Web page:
Your browser is no longer supported

For the best possible experience using our website we recommend you upgrade to a newer version or another browser.

Your browser appears to have cookies disabled. For the best experience of this website, please enable cookies in your browser

We'll assume we have your consent to use cookies, for example so you won't need to log in each time you visit our site.
Learn more

Latest funding boost for community perinatal mental health care

  • Comment

NHS England has announced today that further funding will be made available to improve the mental health of around 3,000 pregnant women and those who have recently given birth, as part of an ongoing programme.

The £23m funding should see women getting specialist mental healthcare, in person and via online consultations including over skype, through investment in community-based services, according to the government arms’-length body.

“Improving community access to mental health care is the cornerstone of NHS plans to improve services”

Claire Murdoch

It noted that the extra money formed part of an “overall package of increasing access to perinatal care” that also includes more staff and new specialist support units, as previously reported by Nursing Times.

A five-year programme of £365m investment was announced in 2016, which NHS England said would see 30,000 women get specialist mental health care during the early stages of motherhood by 2021. 

As a result, the new funding for community perinatal services comes on top of additional spending since 2016 of £40m, which will see over 6,000 new mothers receiving specialist mental health care by April 2018.

Service developments include four new mother and baby units that are due to open this year and the recruitment of over 200 specialist staff, including more than 100 nurses and therapists, said NHS England.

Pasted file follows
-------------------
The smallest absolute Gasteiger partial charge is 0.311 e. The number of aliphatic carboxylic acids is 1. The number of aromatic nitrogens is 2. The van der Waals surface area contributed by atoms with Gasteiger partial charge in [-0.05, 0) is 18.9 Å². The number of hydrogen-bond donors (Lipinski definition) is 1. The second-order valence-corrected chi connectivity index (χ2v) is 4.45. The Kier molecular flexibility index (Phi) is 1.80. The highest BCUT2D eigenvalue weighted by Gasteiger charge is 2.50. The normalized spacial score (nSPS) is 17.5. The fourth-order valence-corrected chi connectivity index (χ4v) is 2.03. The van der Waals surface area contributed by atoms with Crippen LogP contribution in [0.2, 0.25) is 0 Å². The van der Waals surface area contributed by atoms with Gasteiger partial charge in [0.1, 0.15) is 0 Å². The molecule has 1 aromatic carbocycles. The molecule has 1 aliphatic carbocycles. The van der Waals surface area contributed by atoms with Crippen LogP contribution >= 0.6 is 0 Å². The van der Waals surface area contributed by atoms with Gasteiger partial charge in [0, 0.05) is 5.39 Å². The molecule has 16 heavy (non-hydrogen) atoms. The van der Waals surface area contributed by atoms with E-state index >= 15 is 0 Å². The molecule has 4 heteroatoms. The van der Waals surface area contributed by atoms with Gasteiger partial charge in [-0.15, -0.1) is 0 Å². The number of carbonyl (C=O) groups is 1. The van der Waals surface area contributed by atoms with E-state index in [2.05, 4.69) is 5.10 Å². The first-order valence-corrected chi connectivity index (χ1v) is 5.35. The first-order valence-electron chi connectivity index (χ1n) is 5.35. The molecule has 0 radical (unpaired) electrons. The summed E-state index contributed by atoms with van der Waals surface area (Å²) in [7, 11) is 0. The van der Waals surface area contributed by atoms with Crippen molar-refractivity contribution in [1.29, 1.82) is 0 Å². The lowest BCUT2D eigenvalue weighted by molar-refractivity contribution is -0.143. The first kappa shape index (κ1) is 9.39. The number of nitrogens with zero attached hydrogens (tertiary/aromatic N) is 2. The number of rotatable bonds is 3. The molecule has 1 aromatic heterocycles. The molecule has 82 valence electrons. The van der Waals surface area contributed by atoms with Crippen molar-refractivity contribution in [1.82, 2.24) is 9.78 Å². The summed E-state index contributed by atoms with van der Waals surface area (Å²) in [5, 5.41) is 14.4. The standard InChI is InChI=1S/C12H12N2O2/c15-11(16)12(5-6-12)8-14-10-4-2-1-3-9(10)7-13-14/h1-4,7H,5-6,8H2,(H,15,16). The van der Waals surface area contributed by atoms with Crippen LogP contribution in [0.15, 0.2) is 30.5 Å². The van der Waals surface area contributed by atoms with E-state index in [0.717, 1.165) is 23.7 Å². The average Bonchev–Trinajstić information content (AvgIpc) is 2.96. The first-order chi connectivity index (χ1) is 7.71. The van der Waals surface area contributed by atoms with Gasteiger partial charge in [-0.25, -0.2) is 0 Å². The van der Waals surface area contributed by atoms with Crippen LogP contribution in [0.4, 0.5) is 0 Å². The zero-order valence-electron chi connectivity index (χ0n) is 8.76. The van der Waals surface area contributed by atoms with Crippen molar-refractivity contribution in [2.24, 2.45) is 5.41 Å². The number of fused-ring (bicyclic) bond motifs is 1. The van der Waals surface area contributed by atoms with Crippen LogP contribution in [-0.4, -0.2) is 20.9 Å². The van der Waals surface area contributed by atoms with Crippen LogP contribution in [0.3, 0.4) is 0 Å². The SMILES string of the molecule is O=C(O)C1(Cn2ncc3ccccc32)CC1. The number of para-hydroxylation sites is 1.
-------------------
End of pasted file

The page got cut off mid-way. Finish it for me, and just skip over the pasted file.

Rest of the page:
The body highlighted that perinatal mental ill health affected up to 20% of women during pregnancy and in their first year after giving birth. It noted that it had become an increasingly prominent issue in recent years, with high-profile figures including the Duchess of Cambridge speaking out.

Claire Murdoch, director of mental health for NHS England, said: “Improving care, investment and focus on this issue, is crucial.

“Having expert support available, including working with people’s partners as well as their wider family and social networks, to help manage the upheaval, means that women who are experiencing mental health issues don’t have to suffer and struggle alone,” she said.

“Improving community access to mental health care is the cornerstone of NHS plans to improve services,” she added.

  • Comment

Have your say

You must sign in to make a comment

Please remember that the submission of any material is governed by our Terms and Conditions and by submitting material you confirm your agreement to these Terms and Conditions. Links may be included in your comments but HTML is not permitted.